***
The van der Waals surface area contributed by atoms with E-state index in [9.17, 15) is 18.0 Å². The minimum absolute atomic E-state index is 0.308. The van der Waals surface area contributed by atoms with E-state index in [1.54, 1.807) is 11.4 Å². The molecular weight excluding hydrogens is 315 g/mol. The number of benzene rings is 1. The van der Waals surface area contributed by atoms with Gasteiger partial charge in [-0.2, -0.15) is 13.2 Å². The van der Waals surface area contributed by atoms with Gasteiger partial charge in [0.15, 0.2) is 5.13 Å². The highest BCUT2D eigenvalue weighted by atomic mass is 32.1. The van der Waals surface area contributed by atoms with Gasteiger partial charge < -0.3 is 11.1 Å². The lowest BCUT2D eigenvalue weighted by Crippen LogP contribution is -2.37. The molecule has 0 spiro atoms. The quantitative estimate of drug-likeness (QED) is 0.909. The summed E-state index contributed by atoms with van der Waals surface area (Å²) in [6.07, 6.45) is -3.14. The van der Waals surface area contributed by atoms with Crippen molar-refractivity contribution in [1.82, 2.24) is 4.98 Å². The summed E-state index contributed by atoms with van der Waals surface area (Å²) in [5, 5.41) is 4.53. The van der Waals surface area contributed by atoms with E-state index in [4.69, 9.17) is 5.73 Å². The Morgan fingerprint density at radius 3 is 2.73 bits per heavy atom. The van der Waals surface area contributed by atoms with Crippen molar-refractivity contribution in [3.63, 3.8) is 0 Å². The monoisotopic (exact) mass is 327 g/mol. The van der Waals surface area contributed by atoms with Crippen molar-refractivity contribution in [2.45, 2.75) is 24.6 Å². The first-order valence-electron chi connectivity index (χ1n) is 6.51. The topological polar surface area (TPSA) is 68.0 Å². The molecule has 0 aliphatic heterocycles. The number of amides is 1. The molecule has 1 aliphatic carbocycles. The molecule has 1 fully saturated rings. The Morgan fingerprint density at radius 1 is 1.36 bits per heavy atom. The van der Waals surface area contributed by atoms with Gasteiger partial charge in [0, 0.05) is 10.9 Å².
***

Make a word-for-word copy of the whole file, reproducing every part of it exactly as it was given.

The van der Waals surface area contributed by atoms with E-state index in [9.17, 15) is 18.0 Å². The minimum absolute atomic E-state index is 0.308. The van der Waals surface area contributed by atoms with E-state index in [1.54, 1.807) is 11.4 Å². The molecular weight excluding hydrogens is 315 g/mol. The number of benzene rings is 1. The van der Waals surface area contributed by atoms with Gasteiger partial charge in [-0.2, -0.15) is 13.2 Å². The van der Waals surface area contributed by atoms with Gasteiger partial charge in [0.15, 0.2) is 5.13 Å². The highest BCUT2D eigenvalue weighted by atomic mass is 32.1. The van der Waals surface area contributed by atoms with Gasteiger partial charge < -0.3 is 11.1 Å². The lowest BCUT2D eigenvalue weighted by Crippen LogP contribution is -2.37. The molecule has 0 spiro atoms. The quantitative estimate of drug-likeness (QED) is 0.909. The summed E-state index contributed by atoms with van der Waals surface area (Å²) in [6.07, 6.45) is -3.14. The van der Waals surface area contributed by atoms with Crippen molar-refractivity contribution in [1.82, 2.24) is 4.98 Å². The summed E-state index contributed by atoms with van der Waals surface area (Å²) in [5, 5.41) is 4.53. The van der Waals surface area contributed by atoms with E-state index in [4.69, 9.17) is 5.73 Å². The Morgan fingerprint density at radius 3 is 2.73 bits per heavy atom. The van der Waals surface area contributed by atoms with Crippen molar-refractivity contribution in [3.63, 3.8) is 0 Å². The monoisotopic (exact) mass is 327 g/mol. The van der Waals surface area contributed by atoms with Crippen molar-refractivity contribution in [2.45, 2.75) is 24.6 Å². The first-order valence-electron chi connectivity index (χ1n) is 6.51. The topological polar surface area (TPSA) is 68.0 Å². The molecule has 0 aliphatic heterocycles. The number of amides is 1. The molecule has 1 aliphatic carbocycles. The molecule has 1 fully saturated rings. The Morgan fingerprint density at radius 1 is 1.36 bits per heavy atom. The van der Waals surface area contributed by atoms with Gasteiger partial charge in [0, 0.05) is 10.9 Å².